# Performance (Costs) (AI Studio Core)

## Synopsis

This operator provides the ability to evaluate misclassification costs for performance evaluation of classification tasks.## Description

The Performance (Costs) operator provides the ability to evaluate misclassification costs. A cost matrix should be specified through the *cost matrix* parameter. The cost matrix is similar in structure to a confusion matrix because it has predicted classes in one dimension and actual classes on the other dimension. Therefore the cost matrix can denote the costs for every possible classification outcome: predicted label vs. actual label. Actually this matrix is a matrix of misclassification costs because you can specify different weights for certain classes misclassified as other classes. Weights can also be assigned to correct classifications but they are not taken into account for evaluating misclassification costs. The classes in the matrix are labeled as Class 1, Class 2 etc where classes are numbered according to their order in the internal mapping. The *class order definition* parameter allows you to specify the class order for the matrix in which case classes are ordered according to the order specified in this parameter (instead of internal mappings). For a better understanding of this operator please study the attached Example Process.

## Input

- example set (Data Table)
This input port expects a labeled ExampleSet. The Apply Model operator is a good example of such operators that provide labeled data. Make sure that the ExampleSet has label and prediction attributes. Please see the Set Role operator for more details about attribute roles.

## Output

- example set (Data Table)
The ExampleSet that was given as input is passed without changing to the output through this port. This is usually used to reuse the same ExampleSet in further operators or to view the ExampleSet in the Results Workspace.

- performance (Performance Vector)
This port delivers a Performance Vector which has information about the misclassification costs.

## Parameters

- cost_matrixThis parameter is used for specifying the cost matrix. The cost matrix is similar in structure to a confusion matrix because it has predicted classes in one dimension and actual classes on the other dimension. Therefore the cost matrix can denote the costs for every possible classification outcome: predicted label vs. actual label. Actually this matrix is a matrix of misclassification costs because you can specify different weights for certain classes misclassified as other classes. Weights can also be assigned to correct classifications but they are not taken into account for evaluating misclassification costs. The classes in the matrix are labeled as Class 1, Class 2 etc where classes are numbered according to their order in the internal mapping. The
*class order definition*parameter can be used for specifying the class order for the matrix (instead of internal mappings). Range: string - class_order_definitionThe
*class order definition*parameter allows you to specify the class order for the cost matrix in which case classes are ordered according to the order specified in this parameter (instead of internal mappings). Range: enumeration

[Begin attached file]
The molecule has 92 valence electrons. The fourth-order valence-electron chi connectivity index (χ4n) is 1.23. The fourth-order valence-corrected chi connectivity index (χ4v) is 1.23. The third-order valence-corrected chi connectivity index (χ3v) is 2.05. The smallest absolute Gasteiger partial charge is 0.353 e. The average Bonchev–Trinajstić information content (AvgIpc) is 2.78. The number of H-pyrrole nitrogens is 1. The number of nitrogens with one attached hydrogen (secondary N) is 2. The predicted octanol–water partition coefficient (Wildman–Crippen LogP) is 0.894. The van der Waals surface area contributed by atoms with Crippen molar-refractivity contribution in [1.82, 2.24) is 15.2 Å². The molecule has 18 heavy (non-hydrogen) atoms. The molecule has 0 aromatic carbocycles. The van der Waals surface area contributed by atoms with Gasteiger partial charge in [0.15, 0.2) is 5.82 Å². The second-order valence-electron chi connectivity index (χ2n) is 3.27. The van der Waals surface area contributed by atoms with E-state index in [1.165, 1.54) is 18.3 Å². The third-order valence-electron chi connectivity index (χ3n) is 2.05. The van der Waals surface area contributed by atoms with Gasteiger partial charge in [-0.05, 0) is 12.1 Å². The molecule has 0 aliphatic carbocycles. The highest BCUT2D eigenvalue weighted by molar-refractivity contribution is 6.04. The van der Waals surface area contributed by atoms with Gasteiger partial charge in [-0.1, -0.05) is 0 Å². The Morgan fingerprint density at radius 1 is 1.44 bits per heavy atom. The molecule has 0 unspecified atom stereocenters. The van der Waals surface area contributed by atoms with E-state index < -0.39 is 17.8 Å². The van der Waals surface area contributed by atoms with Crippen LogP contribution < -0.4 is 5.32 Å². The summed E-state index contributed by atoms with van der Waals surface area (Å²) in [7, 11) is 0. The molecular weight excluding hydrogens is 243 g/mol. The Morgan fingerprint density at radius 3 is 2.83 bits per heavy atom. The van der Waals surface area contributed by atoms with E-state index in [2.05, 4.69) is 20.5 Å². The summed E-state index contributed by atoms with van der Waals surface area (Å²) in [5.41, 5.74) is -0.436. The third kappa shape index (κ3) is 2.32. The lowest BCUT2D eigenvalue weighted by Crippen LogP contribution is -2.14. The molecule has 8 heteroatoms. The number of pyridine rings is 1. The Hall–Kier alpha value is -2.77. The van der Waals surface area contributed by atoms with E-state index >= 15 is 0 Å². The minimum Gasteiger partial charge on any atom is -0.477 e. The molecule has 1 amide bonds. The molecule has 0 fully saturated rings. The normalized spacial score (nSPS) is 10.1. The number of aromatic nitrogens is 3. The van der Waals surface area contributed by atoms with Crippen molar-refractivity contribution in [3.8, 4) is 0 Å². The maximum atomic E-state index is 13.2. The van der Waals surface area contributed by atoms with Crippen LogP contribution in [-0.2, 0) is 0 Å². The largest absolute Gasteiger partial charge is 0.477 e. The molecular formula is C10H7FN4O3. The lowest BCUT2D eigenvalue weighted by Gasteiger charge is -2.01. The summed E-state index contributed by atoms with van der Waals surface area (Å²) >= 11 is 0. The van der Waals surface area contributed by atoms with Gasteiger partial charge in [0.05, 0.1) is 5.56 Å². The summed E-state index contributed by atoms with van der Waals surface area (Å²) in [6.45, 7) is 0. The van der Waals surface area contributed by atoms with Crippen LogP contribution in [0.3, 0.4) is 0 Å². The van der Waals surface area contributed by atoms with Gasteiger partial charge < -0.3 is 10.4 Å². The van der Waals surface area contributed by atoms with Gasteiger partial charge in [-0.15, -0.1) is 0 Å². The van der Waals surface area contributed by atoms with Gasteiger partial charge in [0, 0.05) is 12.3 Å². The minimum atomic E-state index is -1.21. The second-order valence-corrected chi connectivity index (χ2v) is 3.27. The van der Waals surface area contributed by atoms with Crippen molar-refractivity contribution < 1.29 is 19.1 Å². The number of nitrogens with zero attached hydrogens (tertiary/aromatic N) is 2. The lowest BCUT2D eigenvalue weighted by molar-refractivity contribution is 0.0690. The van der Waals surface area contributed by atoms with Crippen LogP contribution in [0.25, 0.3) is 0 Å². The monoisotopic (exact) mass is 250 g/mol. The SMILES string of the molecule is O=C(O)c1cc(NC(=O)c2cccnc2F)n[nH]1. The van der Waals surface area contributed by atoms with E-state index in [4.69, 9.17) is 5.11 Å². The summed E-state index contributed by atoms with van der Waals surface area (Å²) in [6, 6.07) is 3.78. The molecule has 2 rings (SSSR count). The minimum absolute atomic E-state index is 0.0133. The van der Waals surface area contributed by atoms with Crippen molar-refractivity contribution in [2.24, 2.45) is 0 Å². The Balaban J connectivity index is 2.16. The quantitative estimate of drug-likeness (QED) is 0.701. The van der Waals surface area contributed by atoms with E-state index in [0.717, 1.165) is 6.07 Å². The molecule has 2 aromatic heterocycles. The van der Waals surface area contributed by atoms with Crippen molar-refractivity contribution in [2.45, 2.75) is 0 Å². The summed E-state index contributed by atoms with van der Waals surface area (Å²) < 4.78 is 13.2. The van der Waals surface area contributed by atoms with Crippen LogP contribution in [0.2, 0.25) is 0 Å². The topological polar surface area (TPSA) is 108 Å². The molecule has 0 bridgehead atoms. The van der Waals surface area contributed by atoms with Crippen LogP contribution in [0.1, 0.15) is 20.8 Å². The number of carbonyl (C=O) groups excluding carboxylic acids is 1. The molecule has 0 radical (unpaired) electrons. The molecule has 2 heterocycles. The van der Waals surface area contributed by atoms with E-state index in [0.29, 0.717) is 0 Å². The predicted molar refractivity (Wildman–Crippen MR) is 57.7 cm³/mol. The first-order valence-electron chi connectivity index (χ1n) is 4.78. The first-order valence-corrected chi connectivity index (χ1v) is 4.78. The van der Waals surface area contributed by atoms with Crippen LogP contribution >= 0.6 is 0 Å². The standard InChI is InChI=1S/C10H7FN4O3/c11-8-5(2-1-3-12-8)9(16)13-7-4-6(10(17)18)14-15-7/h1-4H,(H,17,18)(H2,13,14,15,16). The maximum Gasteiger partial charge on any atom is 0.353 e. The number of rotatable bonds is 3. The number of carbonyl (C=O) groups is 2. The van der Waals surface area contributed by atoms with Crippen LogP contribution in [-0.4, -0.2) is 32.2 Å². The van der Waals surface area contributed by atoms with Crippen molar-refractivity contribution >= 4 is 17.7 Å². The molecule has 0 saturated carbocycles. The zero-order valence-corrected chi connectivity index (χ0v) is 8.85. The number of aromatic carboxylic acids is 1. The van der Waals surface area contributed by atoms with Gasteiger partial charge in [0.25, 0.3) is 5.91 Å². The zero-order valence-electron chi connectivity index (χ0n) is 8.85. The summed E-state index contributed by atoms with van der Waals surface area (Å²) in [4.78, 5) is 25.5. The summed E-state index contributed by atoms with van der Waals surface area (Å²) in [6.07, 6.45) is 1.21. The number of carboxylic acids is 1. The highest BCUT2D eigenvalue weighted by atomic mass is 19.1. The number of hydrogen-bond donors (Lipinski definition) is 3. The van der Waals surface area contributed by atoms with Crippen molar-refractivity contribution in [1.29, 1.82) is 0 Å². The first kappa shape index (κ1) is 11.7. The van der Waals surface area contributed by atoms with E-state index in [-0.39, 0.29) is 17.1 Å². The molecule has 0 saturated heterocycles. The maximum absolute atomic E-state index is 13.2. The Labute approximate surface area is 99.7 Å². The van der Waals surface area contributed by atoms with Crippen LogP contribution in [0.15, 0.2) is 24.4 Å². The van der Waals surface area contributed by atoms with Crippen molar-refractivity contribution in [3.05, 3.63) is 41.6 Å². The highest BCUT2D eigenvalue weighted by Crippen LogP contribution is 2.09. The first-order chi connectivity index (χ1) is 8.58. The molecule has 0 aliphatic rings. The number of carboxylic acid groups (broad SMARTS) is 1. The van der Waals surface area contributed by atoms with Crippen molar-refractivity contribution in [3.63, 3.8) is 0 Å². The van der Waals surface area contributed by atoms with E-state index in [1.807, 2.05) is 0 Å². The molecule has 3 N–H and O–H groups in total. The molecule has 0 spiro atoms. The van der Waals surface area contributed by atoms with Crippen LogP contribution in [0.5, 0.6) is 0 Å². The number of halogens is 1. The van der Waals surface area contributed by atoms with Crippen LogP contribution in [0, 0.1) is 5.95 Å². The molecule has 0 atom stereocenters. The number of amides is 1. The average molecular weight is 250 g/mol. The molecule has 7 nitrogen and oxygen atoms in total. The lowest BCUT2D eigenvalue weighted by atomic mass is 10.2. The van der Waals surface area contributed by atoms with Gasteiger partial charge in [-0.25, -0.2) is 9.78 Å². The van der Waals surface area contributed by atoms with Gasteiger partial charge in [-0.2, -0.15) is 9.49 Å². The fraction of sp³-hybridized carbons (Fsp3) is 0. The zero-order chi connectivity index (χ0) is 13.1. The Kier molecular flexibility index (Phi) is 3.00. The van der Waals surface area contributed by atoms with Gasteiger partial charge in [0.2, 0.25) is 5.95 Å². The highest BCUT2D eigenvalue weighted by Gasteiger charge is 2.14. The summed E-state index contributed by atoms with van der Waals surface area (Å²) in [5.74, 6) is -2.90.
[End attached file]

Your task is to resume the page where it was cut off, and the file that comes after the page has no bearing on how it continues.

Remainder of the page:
## Tutorial Processes

### Measuring Misclassification costs of a classifier

The 'Golf' data set is loaded using the Retrieve operator. The Split Validation operator is applied on it for training and testing a classification model. The Naive Bayes operator is applied in the training subprocess of the Split Validation operator. The Naive Bayes operator trains a classification model. The Apply Model operator is used in the testing subprocess to apply this model. A breakpoint is inserted here so that you can have a look at the labeled ExampleSet. As you can see, out of 4 examples of the testing data set only 1 has been misclassified. The misclassified example was classified as 'class = yes' while actually it was 'class = no'.

The resultant labeled ExampleSet is used by the Performance (Costs) operator for measuring the misclassification costs of the model. Have a look at the parameters of the Performance (Costs) operator. The class order definition parameter specifies the order of classes in the cost matrix. The classes 'yes' and 'no' are placed in first and second rows respectively. Thus class 'yes' is Class 1 and class 'no' is Class 2 in the cost matrix. Now have a look at the cost matrix in the cost matrix parameter. The case where Class 2 (i.e. class = no) is misclassified as Class 1 (i.e. class = yes) has been given weight 2.0. The case where Class 1 (i.e. class = yes) is misclassified as Class 2 (i.e. class = no) has been given weight 1.0.

Now let us see how this cost matrix is used for evaluating misclassification costs of the labeled ExampleSet. As 1 of the 4 classifications was wrong, one should expect the classification cost to be 1/4 or 0.250. But as this misclassification has weight 2.0 (because class = no is misclassified as class = yes) instead of 1.0 the cost for this misclassification is doubled. Therefore the cost in this case is 0.500. The misclassification cost can be seen in the Results Workspace.

Now set the sampling type parameter of the Split Validation operator to 'linear sampling' and run the process again. Have a look at the labeled ExampleSet generated by the Apply Model operator. 2 out of 4 examples have been misclassified. One example with class = no has been misclassified as class = yes (i.e. weight = 2.0) and one example with class = yes has been misclassified as class = no (i.e. weight = 1.0). The resultant misclassification cost is ((1 x 1.0)+(1 x 2.0))/4 which results to 0.750. The misclassification cost can be seen in the Results Workspace.